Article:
The HSC is assessed using student assessment marks for school-based assessment, as well as examination marks. These two marks are averaged to give an HSC mark on a scale of 1 “100, with 50 being the minimum expected standard. Marks of 50 or more are accompanied by a description of the standard that the mark represents.

School-based assessment throughout the HSC course (including written tests, written assignments, practical activities, fieldwork and projects) accounts for 50 per cent of the HSC mark and is reported on each student's Record of Achievement. Assessment marks are submitted by each school to the Board of Studies. Students also receive examination marks for completing the exams for Board Developed Courses, which may be in the form of written exams, submitted works or practical examinations.

A student can graduate with the HSC as long as they meet the requirements for satisfactory completion in each study. Students will be considered to have satisfactorily completed a course if the principal believes that they have followed the course; applied themselves with ˜diligence and sustained effort' to the course's set tasks and experiences; and achieved some or all of the course outcomes. In courses where assessment marks are submitted by the school, the student must have genuinely attempted tasks that total more than 50 per cent of the available school assessment marks for that course.

Students completing VET studies with mandatory work placement components are also assessed on this. VET students will receive a VET certificate or Statement of Attainment in addition to the HSC Record of Achievement, and will only receive HSC marks for the Board Developed accounting course and Industry Curriculum Framework courses for which they completed an examination.

Students receive HSC results in December and will have HSC documentation posted to them in January, including a Higher School Certificate testamur (if all requirements have been met), a Record of Achievement and a Course Report for each Board Developed Course.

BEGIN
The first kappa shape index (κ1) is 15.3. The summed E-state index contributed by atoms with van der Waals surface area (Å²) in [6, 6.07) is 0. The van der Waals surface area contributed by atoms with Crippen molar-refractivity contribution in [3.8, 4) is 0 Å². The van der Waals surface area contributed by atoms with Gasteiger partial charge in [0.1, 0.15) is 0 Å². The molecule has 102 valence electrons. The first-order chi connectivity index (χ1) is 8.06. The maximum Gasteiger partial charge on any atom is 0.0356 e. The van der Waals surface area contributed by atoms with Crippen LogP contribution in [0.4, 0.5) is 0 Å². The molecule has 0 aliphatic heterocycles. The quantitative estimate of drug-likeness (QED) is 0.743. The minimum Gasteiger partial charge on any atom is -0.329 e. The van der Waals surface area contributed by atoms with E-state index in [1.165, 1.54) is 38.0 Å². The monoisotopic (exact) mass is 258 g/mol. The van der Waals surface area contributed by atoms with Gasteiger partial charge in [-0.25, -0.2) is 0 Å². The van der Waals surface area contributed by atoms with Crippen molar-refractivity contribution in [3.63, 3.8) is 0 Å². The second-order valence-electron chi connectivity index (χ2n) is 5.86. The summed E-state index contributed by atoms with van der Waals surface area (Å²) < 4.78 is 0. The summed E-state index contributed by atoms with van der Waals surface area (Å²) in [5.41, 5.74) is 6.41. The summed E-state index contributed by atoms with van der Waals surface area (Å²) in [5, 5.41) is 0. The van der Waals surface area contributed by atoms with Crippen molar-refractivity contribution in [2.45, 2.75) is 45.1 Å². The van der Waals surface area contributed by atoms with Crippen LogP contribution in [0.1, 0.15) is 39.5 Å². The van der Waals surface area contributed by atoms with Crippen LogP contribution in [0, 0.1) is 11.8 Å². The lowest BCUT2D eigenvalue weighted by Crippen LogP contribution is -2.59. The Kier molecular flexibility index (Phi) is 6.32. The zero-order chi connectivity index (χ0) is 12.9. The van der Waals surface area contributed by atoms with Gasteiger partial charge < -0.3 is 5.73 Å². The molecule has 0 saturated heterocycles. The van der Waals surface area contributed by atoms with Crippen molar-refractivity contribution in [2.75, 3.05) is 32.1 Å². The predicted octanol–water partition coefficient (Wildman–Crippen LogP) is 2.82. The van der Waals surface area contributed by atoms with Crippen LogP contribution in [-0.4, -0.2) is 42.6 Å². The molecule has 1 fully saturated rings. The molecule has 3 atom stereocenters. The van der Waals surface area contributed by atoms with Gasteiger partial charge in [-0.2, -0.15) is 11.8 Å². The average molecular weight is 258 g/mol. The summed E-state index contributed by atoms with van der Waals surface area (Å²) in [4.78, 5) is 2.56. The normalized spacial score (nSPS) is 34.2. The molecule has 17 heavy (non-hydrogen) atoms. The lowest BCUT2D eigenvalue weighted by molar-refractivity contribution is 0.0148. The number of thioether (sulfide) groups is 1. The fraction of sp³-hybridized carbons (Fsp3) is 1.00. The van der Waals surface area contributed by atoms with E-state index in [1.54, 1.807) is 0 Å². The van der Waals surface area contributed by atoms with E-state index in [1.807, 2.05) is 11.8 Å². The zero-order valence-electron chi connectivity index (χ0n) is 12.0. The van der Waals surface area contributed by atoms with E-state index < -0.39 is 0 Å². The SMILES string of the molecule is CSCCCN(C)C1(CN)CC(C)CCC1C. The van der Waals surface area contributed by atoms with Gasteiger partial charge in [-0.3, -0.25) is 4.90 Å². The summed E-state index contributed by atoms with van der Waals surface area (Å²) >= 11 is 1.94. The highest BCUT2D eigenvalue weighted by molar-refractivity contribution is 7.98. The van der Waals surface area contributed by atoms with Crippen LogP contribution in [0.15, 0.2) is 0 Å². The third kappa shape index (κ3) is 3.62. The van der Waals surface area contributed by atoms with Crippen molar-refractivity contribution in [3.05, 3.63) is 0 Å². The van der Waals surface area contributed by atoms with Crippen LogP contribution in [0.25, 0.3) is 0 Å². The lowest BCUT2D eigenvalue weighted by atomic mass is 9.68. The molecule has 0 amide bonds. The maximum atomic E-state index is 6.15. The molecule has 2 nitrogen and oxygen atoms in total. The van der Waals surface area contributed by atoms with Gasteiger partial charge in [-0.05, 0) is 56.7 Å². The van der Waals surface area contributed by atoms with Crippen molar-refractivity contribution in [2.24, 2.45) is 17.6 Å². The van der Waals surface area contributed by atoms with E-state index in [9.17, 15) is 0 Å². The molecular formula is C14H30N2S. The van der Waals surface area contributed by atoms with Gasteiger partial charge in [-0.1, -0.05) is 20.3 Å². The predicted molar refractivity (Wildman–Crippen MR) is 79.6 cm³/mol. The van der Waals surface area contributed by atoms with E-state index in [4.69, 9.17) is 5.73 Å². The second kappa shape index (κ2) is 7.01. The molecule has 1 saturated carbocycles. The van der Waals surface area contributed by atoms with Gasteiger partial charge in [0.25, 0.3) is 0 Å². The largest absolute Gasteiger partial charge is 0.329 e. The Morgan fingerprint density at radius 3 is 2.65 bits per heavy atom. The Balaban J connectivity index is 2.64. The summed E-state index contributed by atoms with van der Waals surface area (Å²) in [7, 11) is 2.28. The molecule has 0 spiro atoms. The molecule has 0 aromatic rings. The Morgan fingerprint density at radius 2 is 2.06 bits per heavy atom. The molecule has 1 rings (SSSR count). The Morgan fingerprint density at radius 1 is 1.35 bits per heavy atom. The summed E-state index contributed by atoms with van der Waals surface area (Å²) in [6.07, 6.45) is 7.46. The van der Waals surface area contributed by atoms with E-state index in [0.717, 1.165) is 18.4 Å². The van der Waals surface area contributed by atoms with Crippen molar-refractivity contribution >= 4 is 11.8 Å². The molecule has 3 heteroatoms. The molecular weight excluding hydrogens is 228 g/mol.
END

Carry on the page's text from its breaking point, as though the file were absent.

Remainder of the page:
What is the ATAR?

The Australian Tertiary Admission Rank (ATAR) was introduced to nationalise the Year 12 university ranks across Australia (with the exception of Queensland). The ATAR is used by higher education providers around the country when deciding whether to offer a place to a prospective student, and is calculated by the Universities Admissions Centre (UAC).

The ATAR uses study scores from HSC studies and, where appropriate, VET programs and extension studies. The scores in each study are scaled against other students in NSW to yield a percentile ranking for each student, reflecting their performance against all other candidates across the state. Some VET units result in a study score that contributes to an Australian Tertiary Admissions Rank (ATAR) for university entrance, while others contribute to HSC only. Students completing the International Baccalaureate (IB) are also given a ranking.

For more information about the ATAR, visit the UAC website.

Further information

Parents and students can find further information about tertiary study at The Good Universities Guide. The Good Universities Guide provides course and institution searches, institution ratings and helpful editorial for prospective tertiary students.